Saturday, May 29, 2010

On why our bank deposits earn even less income than a Risk-free Government bond

This was a question that had been vexing me for quite a while. My savings deposit earns an interest of 3.5% a year. Whereas, the 90 day Government bill issued by the Indian Government earns about 5% p.a currently.

Shouldn't my salary account at a risk-ridden private bank yield me an income that atleast exceeds what can be earned by holding a "risk-free" 3 month government security?

Irving Fisher, the American Economist of the early 20th century, provides the answer in his opening chapter of The Theory of Interest published in 1930.

While any exact and practical definition of a pure rate of interest is impossible, we may say roughly that the pure rate is the rate on loans which are practically devoid of chance. In particular, there are two chances which should thus be eliminated. One tends to raise the rate, namely the chance of default. The other tends to lower it, namely, the chance to use the security as a substitute for ready cash. In short, we thus rule out, on the one hand, all risky loans, and on the other, all bank deposits, subject to withdrawal on demand, even if accorded some interest...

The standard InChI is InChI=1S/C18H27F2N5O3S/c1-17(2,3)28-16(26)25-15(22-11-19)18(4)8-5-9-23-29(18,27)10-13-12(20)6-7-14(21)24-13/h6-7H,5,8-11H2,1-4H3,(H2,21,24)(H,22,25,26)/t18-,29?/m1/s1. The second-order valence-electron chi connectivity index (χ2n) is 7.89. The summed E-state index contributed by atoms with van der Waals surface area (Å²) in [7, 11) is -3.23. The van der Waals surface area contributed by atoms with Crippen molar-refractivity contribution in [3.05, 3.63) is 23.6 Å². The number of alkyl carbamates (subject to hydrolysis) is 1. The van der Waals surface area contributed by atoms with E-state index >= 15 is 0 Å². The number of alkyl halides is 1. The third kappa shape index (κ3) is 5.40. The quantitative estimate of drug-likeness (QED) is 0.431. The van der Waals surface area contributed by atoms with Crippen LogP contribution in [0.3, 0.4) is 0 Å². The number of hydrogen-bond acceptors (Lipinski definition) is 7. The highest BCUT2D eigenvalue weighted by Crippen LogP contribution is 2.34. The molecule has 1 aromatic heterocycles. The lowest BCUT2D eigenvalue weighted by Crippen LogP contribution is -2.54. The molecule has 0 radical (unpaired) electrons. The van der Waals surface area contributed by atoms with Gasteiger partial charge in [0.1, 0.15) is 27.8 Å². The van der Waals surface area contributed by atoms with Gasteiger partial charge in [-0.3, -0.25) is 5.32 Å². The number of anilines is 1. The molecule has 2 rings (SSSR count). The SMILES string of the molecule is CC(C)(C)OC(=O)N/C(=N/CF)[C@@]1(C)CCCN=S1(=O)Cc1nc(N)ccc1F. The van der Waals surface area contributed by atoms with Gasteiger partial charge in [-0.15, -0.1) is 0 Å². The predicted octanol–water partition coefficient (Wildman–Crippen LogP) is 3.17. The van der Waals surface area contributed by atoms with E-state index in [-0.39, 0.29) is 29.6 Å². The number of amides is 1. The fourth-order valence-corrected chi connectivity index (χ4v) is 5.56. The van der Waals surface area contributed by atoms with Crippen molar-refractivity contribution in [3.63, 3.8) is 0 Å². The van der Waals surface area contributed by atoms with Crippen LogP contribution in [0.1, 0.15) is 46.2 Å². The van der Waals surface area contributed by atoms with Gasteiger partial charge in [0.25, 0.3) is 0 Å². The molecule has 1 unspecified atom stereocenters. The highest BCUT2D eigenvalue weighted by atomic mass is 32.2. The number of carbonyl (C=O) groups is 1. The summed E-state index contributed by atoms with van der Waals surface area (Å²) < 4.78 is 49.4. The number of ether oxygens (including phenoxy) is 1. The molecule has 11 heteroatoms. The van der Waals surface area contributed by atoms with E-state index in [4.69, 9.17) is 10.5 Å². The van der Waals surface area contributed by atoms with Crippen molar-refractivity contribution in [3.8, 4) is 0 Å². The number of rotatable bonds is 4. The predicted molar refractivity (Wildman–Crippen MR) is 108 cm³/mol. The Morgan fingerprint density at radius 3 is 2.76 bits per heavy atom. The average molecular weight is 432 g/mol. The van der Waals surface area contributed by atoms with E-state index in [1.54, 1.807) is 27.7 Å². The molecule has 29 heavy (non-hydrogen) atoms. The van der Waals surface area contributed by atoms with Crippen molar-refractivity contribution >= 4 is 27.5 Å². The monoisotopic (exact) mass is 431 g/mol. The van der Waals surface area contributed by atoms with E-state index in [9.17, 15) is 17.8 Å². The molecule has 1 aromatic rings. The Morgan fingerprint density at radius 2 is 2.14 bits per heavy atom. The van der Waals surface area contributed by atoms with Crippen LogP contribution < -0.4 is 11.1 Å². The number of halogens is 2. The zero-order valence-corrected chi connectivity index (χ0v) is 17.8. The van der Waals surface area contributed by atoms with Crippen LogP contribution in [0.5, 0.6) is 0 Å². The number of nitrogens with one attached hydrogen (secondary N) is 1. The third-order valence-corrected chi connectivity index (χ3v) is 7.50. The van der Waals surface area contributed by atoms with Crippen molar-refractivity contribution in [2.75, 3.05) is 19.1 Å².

Reading this unpretentious prose is a bit like being present at the invention of something new - like the discovery of fire or the invention of the wheel. I love the way he uses the term "pure" instead of the cliched modern phrase "risk-free". Also, I love the very broad-minded definition of the term "chance". Back in B-school, we invariably used to think of sigma (the standard deviation of cash flows) when the word "chance" was mentioned. Fisher is delightfully free from all the jargon conventions that bind us.

Most importantly, he manages to answer the question posed in the beginning of the post. There is some merit in reading 80 year old classics once in a while


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